|The battery cover||This separates the battery on the back of the circuit board from any contact with the wearer’s skin.||€ 0,11|
|Casting housing||The press fit container that will be used when casting the mould pieces.||A piece of old scrap acrylic.|
- Small silicone test
The purpose of this test would be to get a feel for the dimensions and thickness of the silicone product. As well as test if the proposed fixing method would work. To do this i will have to design and 3D print the positive of the test piece, make a small mould to cast it. Not forgetting to design and laser cut a container for the moulding process.
Questions this test would help to answer:
Will the thickness of the silicone strap be robust enough/ feel good.
Which of the different diameter ‘nipple’ fixings will fit and perform best at holding the strap ends together.
Are the proportions of the strap (width, thickness etc) aesthetically pleasing and non-intrusive.
- The test piece
This consisted of a section of proposed strap, 3 mm thick, with three 3mm holes on one side, and a selection of different diameter ‘nipples’ to pass through those holes and hold the two ends together.
- The housing for the mould
Creating a simple box (without a lid) cut out of 5mm acrylic. This was my first time cutting acrylic on the laser cutter, and it was a bit nerve racking as I could see all the flashes of the laser through the acrylic, when it cut through to the bed. Setting fire to the Fablab would not be a good idea!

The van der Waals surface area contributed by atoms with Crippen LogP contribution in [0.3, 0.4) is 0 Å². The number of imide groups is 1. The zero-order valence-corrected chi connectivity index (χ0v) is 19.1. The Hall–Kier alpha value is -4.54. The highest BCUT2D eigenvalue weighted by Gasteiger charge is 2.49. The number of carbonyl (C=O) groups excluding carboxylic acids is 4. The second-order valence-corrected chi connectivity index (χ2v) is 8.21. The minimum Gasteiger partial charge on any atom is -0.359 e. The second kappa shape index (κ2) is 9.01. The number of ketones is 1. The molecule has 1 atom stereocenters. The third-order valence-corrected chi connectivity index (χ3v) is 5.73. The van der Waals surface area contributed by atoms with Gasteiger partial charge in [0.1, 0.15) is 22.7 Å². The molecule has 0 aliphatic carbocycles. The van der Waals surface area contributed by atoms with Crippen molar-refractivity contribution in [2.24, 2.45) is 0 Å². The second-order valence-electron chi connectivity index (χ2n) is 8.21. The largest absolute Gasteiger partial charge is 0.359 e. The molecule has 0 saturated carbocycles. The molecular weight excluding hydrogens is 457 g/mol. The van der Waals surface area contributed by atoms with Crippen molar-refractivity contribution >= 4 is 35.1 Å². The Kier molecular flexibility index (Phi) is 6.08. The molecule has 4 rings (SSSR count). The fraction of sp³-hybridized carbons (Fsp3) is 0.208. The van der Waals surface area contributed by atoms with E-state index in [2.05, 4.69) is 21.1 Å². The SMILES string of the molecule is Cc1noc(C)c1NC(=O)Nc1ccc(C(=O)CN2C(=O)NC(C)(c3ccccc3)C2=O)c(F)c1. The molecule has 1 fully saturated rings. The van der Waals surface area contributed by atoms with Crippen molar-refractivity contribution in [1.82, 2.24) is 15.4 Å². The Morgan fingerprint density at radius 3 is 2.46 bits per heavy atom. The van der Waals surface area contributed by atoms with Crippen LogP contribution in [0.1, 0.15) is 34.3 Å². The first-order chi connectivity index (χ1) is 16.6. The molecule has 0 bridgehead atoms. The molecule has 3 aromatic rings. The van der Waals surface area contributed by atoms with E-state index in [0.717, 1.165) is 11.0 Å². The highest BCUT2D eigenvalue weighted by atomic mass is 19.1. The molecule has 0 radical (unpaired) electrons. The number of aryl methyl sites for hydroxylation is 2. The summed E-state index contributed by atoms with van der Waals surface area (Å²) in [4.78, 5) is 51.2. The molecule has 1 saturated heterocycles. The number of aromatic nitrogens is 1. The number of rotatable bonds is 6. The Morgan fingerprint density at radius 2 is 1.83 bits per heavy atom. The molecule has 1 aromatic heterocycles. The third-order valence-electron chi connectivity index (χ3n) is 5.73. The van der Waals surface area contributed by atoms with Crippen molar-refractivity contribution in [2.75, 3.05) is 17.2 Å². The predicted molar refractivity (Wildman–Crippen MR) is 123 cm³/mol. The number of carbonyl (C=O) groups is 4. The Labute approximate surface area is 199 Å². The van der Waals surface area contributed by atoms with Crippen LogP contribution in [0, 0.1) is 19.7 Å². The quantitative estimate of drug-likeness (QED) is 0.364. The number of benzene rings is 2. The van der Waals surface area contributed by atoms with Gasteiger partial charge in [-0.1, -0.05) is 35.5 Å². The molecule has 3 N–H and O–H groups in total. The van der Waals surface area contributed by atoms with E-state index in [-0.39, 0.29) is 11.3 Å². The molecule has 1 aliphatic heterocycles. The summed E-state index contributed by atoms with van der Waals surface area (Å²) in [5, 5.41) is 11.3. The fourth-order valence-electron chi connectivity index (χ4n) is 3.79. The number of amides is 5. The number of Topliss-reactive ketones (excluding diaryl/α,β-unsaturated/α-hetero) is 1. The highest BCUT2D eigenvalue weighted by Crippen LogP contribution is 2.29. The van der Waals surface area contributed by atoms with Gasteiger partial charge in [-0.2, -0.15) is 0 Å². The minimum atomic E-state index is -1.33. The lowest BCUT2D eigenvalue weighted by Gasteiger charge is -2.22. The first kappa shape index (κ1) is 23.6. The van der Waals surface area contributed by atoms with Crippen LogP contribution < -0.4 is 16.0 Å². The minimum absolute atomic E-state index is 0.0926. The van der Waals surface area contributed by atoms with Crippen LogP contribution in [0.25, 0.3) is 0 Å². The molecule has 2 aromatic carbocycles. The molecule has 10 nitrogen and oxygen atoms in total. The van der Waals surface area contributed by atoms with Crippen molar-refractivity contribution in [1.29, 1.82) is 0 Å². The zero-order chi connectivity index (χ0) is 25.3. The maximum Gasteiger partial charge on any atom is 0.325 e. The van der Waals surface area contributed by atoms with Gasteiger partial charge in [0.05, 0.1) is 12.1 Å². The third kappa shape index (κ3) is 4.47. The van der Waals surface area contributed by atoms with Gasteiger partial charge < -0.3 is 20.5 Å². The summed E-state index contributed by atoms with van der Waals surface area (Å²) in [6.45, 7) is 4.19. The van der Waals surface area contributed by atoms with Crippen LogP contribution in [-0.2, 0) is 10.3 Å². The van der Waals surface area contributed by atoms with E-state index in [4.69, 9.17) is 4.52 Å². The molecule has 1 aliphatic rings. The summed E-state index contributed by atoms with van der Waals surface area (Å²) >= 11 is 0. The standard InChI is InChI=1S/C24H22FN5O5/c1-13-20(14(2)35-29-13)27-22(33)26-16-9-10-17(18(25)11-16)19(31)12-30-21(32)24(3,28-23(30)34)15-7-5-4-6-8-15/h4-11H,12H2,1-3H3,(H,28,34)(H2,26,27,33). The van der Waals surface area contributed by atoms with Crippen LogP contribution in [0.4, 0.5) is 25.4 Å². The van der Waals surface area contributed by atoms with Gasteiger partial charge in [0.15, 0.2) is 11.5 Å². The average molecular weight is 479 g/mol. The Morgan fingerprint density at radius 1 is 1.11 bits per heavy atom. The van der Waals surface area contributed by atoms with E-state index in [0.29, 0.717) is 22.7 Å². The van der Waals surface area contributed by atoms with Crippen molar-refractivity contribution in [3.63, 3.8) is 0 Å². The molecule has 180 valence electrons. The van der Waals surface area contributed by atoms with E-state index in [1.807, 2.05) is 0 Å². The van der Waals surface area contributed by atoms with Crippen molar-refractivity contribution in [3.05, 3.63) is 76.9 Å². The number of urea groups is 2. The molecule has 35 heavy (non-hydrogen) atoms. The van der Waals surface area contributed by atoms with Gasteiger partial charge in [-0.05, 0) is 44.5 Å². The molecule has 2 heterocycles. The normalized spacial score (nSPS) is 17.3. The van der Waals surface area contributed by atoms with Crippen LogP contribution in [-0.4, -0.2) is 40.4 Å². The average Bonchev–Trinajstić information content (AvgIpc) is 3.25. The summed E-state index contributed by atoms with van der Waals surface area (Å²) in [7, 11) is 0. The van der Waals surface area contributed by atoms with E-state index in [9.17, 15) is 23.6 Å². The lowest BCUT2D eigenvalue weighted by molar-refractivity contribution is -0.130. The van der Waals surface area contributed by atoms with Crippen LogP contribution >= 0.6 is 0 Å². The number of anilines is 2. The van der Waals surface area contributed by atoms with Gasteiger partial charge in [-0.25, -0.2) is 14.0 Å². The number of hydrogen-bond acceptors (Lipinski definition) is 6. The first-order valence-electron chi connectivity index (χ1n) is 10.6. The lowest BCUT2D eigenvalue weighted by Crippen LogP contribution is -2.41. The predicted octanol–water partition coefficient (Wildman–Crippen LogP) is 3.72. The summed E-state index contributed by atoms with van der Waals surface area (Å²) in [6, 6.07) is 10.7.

See CASTING for more details on casting the parts.
Mistakes & Issues
Focusing Issues with the laser cutter
Trying to cut a couple of small test squares of the acrylic i had some difficulty. Settings on the labs guides for this thickness just wouldn’t cut all the way through. I re-calibrated the Z-axis from the top of the material, and then from the bed (not a good decision!) when the results still had problems. A check from Henk, and we managed to cut through the material using some default settings (10mm/s, 80% max power, 20% min power).
In the end, these settings weren’t quite enough to cut all the way through, so I raised the power to 90% to be sure it cut all the way through (i probably could’ve got away with 85%). I believe the original problem was that i wasn’t as accurate as i needed to be when zeroing the z-axis of the laser. It’s amazing that such a small discrepancy in the focusing of the laser can make a big difference.
Too big for the 3D printer to print